Life in Zimbabwe is ticking on by as per normal… I drove past a house today where the bricks on the driveway have been painted purple. Yes, purple. As in a purple driveway. And I’ve had to swerve to avoid hitting a goat, 2 chickens and a vervet monkey whilst driving in suburbia in the last week alone. The goat was being chased by a large group of suited men who looked like they were supposed to be at a funeral. I couldn’t help thinking that having to chase the event’s meat down the road was probably rather awkward at a funeral… I mean, it’s hilarious, but are you allowed to laugh though?
News-wise, things are much of the same nonsense too. All motor vehicles in Zimbabwe need to be re-licensed (despite the fact that valid licenses were already in place…??!). Anyhoo, everyone had to do it in the space of a couple of weeks, which was a nightmare, so the government announced that it would extend the re-licensing deadline to 30 June to give everyone time to get it done. 6 days later, they were like “oh, just kidding” and cancelled the extension, sending the cops out everywhere to bust people who hadn’t managed to re-license. Avoiding cops in the last few weeks must be a little what driving through a battle field must be like, with people blatantly doing U-turns when they see cops ahead. Even though the cops can see them U-turning, they have no police cars to chase them down, so they’re forced to watch people avoiding them. It’s ridiculous. And then the government backtracked and reinstated the extension. And then they backtracked on that again. And now no one really knows what’s happening… so we run from the cops just to be safe. Only in Zimbabwe.
Slightly further afield, on the outskirts of Harare, Margaret Masango of Kuwadzana has been charged with defamation after spreading rumours that her neighbour, Lizzie Kamombe, was breastfeeding 26 cats and conducting witchcraft lessons. Margaret also said that Lizzie’s daughter, Theresa, was a goblin and that Lizzie used her when going to South Africa. Seriously. Needless to say, Lizzie was a little upset when she heard that the neighbourhood was talking about her breastfeeding 26 cats… so she pressed defamation charges.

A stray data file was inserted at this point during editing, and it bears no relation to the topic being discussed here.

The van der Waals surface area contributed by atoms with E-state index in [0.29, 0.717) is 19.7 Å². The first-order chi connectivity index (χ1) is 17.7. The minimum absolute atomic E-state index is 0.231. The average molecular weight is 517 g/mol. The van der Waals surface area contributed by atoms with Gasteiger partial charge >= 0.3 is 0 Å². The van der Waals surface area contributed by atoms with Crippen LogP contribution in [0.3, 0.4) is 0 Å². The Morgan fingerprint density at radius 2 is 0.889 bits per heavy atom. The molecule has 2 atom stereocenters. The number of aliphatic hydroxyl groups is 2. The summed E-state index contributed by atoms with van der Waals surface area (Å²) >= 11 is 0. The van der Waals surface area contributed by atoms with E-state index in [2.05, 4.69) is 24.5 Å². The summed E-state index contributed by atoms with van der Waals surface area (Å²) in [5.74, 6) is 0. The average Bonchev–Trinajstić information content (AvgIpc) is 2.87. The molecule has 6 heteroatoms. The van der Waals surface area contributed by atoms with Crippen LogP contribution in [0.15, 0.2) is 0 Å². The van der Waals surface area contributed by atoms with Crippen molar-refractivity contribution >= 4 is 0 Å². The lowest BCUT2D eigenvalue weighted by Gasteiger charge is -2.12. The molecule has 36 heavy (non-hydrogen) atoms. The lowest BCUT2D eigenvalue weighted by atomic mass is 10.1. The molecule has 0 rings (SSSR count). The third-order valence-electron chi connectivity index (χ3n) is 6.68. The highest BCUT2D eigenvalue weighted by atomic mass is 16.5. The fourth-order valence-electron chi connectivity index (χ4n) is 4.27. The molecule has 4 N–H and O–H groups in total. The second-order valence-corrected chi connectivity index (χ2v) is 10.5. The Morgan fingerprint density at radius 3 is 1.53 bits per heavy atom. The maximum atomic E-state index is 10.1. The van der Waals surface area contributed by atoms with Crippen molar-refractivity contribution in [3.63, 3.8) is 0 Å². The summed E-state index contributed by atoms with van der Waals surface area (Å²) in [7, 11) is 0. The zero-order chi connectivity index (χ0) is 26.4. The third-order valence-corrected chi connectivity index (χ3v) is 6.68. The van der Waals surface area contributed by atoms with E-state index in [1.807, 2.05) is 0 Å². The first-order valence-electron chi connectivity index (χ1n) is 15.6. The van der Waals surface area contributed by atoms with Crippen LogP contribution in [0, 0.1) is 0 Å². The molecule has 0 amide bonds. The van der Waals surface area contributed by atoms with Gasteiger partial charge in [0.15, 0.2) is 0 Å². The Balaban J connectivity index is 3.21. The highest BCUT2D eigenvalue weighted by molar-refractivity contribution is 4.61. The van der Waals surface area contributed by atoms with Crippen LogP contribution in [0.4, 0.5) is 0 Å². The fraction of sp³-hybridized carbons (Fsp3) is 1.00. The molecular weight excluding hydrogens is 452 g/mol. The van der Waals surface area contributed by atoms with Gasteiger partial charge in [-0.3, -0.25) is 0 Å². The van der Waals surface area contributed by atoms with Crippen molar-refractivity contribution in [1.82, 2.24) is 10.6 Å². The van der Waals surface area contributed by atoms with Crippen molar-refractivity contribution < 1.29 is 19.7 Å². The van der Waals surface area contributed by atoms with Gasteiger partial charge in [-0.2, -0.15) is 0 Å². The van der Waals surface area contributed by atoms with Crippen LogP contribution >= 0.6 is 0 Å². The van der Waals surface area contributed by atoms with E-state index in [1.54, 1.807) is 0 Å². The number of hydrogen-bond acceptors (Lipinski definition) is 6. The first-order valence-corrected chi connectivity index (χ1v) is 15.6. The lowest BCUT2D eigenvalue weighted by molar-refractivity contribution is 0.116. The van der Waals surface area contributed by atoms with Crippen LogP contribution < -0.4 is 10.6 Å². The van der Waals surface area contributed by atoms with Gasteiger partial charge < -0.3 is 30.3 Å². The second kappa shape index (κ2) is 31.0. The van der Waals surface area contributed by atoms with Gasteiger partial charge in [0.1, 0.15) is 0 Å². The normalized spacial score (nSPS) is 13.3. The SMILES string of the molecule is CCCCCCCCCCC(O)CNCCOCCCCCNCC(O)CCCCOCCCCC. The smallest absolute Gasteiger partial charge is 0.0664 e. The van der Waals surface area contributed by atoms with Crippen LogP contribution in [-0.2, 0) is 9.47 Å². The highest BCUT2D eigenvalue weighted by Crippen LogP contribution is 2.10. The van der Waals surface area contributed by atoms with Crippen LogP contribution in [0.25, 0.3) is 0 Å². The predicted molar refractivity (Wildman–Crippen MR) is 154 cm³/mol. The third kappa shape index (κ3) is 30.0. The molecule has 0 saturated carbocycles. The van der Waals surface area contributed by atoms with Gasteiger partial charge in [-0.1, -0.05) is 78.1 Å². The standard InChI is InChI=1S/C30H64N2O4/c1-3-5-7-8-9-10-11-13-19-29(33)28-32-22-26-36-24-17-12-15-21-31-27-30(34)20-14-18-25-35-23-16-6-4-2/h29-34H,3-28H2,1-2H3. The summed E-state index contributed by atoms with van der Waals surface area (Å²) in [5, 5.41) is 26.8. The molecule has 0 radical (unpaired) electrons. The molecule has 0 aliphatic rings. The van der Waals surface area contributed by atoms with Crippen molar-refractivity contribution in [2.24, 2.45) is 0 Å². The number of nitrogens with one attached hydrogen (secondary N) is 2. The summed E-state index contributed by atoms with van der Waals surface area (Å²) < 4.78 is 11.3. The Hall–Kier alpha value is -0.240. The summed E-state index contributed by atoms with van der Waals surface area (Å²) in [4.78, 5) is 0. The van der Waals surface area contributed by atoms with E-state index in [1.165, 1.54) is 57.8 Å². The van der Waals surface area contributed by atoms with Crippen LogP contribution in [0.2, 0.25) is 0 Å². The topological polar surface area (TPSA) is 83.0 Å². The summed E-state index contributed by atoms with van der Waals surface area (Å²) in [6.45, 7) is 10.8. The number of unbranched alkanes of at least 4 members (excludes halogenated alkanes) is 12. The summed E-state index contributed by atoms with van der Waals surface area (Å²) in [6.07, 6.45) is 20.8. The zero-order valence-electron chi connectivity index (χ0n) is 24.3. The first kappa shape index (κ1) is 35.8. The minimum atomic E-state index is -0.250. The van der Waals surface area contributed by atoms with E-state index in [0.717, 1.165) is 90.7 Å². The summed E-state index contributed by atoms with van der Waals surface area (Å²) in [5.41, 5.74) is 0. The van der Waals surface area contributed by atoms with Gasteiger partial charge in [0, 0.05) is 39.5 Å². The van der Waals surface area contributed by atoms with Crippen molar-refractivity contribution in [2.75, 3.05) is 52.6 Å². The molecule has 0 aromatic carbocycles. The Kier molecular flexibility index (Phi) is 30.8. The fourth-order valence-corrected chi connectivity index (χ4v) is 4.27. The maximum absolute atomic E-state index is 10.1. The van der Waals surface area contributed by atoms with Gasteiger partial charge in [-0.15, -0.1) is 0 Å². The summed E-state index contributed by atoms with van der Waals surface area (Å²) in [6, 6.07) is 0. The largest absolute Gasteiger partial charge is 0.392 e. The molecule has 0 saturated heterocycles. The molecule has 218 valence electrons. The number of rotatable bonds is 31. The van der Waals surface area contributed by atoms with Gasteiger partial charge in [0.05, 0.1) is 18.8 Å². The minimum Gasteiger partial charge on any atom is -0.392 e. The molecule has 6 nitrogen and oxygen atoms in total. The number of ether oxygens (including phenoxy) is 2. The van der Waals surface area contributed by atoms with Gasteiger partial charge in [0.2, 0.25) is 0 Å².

Scanning through the Herald website today, I came across many useful articles on things like the “Effects of overheating laptops” and the benefits of full-cream milk in “In defence of fresh milk” (which, although it’s written in typical Herald-journalist style, was actually written by Dr Timothy Stamps… which I found simultaneously confusing and scary.)
Leading news is that the Mr Ugly competition is back, this time upping its game and moving to the capital. The Herald tells us all about it, encouraging ugly men to take this opportunity to shine. (I’ve left the piece intact to do it proper justice.)
“In the village, in the land of milk, honey and dust or Guruve, no sun sets without its own histories. Even ugliness becomes a brand with its own stories for night talk. Here, the grey haired say, a person who stammers would eventually say “father”. It might be delayed, but the word will eventually come out. So it is never too late! The village soothsayer, the ageless autochthon of knowledge and wisdom says the world is a shallow place and there is no denying it. We are all so busy fawning over handsome guys and beautiful women that sometimes we forget about the ugly.”